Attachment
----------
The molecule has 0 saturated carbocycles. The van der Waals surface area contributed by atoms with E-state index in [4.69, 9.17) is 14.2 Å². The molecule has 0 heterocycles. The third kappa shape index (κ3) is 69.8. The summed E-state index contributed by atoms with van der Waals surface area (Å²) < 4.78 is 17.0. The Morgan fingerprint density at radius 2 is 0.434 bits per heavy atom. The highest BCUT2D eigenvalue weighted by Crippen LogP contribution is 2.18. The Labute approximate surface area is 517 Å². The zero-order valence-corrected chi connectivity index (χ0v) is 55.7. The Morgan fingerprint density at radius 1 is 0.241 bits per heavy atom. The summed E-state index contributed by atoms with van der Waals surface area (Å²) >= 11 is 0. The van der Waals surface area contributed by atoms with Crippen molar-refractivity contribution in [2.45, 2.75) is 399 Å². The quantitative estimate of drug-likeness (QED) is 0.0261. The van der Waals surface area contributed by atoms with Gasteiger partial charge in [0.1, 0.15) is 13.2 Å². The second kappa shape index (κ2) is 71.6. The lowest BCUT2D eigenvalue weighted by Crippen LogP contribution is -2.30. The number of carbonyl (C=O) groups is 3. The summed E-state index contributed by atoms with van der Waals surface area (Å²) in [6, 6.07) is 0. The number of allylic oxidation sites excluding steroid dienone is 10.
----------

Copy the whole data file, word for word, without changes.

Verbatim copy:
The molecule has 0 saturated carbocycles. The van der Waals surface area contributed by atoms with E-state index in [4.69, 9.17) is 14.2 Å². The molecule has 0 heterocycles. The third kappa shape index (κ3) is 69.8. The summed E-state index contributed by atoms with van der Waals surface area (Å²) < 4.78 is 17.0. The Morgan fingerprint density at radius 2 is 0.434 bits per heavy atom. The highest BCUT2D eigenvalue weighted by Crippen LogP contribution is 2.18. The Labute approximate surface area is 517 Å². The zero-order valence-corrected chi connectivity index (χ0v) is 55.7. The Morgan fingerprint density at radius 1 is 0.241 bits per heavy atom. The summed E-state index contributed by atoms with van der Waals surface area (Å²) >= 11 is 0. The van der Waals surface area contributed by atoms with Crippen molar-refractivity contribution in [2.45, 2.75) is 399 Å². The quantitative estimate of drug-likeness (QED) is 0.0261. The van der Waals surface area contributed by atoms with Gasteiger partial charge in [0.1, 0.15) is 13.2 Å². The second kappa shape index (κ2) is 71.6. The lowest BCUT2D eigenvalue weighted by Crippen LogP contribution is -2.30. The number of carbonyl (C=O) groups is 3. The summed E-state index contributed by atoms with van der Waals surface area (Å²) in [6, 6.07) is 0. The number of allylic oxidation sites excluding steroid dienone is 10.